Step 2: Previous Full Size (50cm) RC Airplane With Light Weight Electronics:
These airplanes are covered in one of my old instructable, so I will only cover it briefly in this step.
I made two powered paper plane. out of first was failure and second was a flyable plane. These planes were powered by single cell 500 mah battery with Wltoys receiver. These WLtoys receivers are ideal for these type of project as it is just 6-8 grams of weight but contains 2 servo motor, brush ESC and obviously receiver. It has the total weight of 60 to 70 grams.
I basically tried two planes:
- First was a conventional type plane having rudder elevator control. For stability, the high wing designed was chosen with the small value of dihedral. the major problem with this plane was that is had very low movement of control surfaces (due to smaller servo motor) which was not sufficient at all. So controlling plane is not easy. It survived multiple crashes but didn't fly well. But after this plane, I was confident about paper as RC plane material.
- For next plane a made a Flying wing type design. As these designs are not very stable in nature small actuation of the control surface enough. The wingspan of Flying wing was slightly higher than the Previous plane, but the weight was relatively lesser. This plane was flyable but still, it has some problem with control surfaces and power was slightly less. One reason for bad control was also bending of the control rod. as control rod has to travel from receiver to aileron that also has a 90 degree bend. so lots of loss of force occurs within the path.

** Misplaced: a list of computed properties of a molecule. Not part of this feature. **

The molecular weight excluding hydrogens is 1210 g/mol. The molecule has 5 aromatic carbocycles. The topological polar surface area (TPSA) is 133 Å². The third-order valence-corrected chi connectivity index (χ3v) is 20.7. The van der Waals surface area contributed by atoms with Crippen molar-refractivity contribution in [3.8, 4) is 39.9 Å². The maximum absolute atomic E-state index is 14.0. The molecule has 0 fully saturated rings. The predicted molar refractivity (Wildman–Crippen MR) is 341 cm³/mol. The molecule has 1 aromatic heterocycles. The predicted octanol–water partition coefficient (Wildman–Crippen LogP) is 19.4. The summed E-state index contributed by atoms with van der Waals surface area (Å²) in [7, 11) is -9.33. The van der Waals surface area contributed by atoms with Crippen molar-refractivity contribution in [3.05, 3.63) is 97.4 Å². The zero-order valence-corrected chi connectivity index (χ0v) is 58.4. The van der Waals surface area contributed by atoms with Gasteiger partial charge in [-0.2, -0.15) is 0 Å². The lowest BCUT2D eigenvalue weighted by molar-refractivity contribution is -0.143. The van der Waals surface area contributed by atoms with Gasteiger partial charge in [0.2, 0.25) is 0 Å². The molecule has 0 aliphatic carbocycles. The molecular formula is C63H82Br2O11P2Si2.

This module has low torque servo that is good enough for light duty application (here small RC plane). So it would have problems with controls. To overcome these limitations I took next project to use typical RC electronics like 2 servo motors, receiver, brushless ESC, and a BLDC motor.
I have explained this project in following instructable:
- Servo motor from WLtoys receiver was not enough for the heavier plane,
- Paper plane can withstand not only aerodynamic loads but also impact of crashes.
Step 3: Making an RC Plane With Typical Electronic Setup: Introduction
Now, I started to make a plane using typical electronics.previously all electronics including battery, motor, servo, and receiver is just 30-40 grams. But using typical electronics weight of electronics would surely increase by at least 3-4 times.
So, these would be the major challenge for this project:
- The weight of electronics would become around 80-100 gram. That would require a bigger plane,
- As the size of plane increase problem of stiffness also increases,
- The speed of plane would also increase as an increase in weight that would require better control surface (compared to the previous plane).
From the previous experience It was clear that wing type of design has less issue with control and weight is also very less for similar wingspan. so we will use this previous learning while designing the RC planes.
Material required to make Plane:
- 2x of 9 gram (or less) servo motor,
- Micro BLDC motor,